All About Clyro
The daily life of Clyro has been evocatively preserved in the diaries of the Reverend Francis Kilvert, curate here in the 1860's and 70's, while he lodged at Ashbrook House
Sir Arthur Conan Doyle set his story The Hound of the Baskervilles in the West Country, it is believed that his visit to Clyro gave him some of the source material.
Although the present church is mostly of nineteenth century construction, this was a rebuilding of an earlier mediaeval church. A look at a map even as late as the 1880's shows the pattern of a typical self-supporting, mediaeval village, with habitations grouped around the church: a stream flowing by it that services a mill. There were probably earlier mills along the stream as some names and some ruins suggest. There was a succession of smithies. Within Clyro Court Farm are the remains of a monastic grange, probably founded from the Cistercian abbey of Cwmhir. There is part of a stone barn and a fourteenth century arch.
There are various interpretations given to the word "Clyro". It is thought to mean, "shining" or "clear water". The old names were "Cleirwy" and "Clidderwy", meaning "The Wye flowing on a bed of clay".
The Baskerville Estate was sold off in the 1950's. The coming of the railway to Hay-on-Wye may have brought about some change in the appearance and way of life in Clyro, but on the whole the radical changes happened after the demise of the Baskerville Estate. The whole area had been a place of woods and extensive orchards as celebrated by Kilvert. In more recent times the A438 cut a swathe to one side of the village and opened up a greater mobility and all that comes with it. The break-up of estates often means the visual fragmentation of a settlement. Unless the resulting vacuum is filled by an authority conscious of design, exploitation results. The Castle Estate was built up against the castle mound; Begwyns Bluff Estate was developed on a hill above the village and Baskerville Court Estate was built on a slope behind the nineteenth century "Baskerville Arms".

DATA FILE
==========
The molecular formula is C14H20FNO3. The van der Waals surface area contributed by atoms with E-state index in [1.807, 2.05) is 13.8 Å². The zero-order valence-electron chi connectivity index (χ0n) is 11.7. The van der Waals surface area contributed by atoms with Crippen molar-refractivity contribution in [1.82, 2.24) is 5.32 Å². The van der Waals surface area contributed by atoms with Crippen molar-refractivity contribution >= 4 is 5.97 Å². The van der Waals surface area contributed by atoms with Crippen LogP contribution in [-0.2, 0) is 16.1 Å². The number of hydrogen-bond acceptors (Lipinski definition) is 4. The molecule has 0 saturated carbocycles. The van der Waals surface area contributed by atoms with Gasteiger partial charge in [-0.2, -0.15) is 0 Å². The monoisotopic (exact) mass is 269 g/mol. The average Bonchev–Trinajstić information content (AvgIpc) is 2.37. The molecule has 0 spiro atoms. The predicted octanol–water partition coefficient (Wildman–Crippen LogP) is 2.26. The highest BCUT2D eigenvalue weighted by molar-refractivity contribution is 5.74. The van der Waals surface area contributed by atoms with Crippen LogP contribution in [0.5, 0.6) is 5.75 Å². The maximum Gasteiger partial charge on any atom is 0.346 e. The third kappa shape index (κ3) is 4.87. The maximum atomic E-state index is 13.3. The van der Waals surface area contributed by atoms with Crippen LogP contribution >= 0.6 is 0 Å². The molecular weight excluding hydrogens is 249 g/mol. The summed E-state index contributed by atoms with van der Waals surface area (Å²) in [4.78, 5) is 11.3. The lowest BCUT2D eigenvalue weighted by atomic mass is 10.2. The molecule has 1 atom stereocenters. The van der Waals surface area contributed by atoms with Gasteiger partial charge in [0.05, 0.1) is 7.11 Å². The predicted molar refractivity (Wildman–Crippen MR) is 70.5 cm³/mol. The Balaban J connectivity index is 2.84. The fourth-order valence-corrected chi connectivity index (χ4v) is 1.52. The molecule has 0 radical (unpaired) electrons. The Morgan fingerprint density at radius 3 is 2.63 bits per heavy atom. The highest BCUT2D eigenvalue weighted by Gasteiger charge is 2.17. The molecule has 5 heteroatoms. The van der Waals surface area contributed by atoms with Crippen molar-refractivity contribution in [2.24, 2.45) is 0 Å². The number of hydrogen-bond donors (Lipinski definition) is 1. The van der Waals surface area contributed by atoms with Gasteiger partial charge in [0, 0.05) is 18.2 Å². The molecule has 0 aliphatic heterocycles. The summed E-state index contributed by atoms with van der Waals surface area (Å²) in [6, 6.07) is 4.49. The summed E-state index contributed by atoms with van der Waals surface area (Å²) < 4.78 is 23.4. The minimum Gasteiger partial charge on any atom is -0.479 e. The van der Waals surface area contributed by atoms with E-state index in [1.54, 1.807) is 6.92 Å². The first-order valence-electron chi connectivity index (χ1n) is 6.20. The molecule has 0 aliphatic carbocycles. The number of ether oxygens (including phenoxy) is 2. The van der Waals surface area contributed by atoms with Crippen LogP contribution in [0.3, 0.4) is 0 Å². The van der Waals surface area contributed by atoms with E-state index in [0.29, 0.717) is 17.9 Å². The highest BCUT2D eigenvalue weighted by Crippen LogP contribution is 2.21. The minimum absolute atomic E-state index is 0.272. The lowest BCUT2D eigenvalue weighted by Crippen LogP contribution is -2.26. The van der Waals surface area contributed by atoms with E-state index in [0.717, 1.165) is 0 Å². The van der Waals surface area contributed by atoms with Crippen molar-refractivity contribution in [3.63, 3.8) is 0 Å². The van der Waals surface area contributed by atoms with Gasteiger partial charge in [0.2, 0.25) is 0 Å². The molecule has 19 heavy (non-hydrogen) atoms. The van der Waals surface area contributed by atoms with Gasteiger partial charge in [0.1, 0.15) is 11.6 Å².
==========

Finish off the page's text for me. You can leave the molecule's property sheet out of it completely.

Where is Clyro?
Clyro is on the A438 in the Welsh marches close to the Powys/ Hereford border
Places to stay
Baskerville Hall events
Eugene Fisk-portrait painter 01497 820831
Kilvert Gallery 01497 820831
Bryngwyn Riding Stables 01497 851 669
Robert Palmer 01497 821046
There many walks around the village
History of Clyro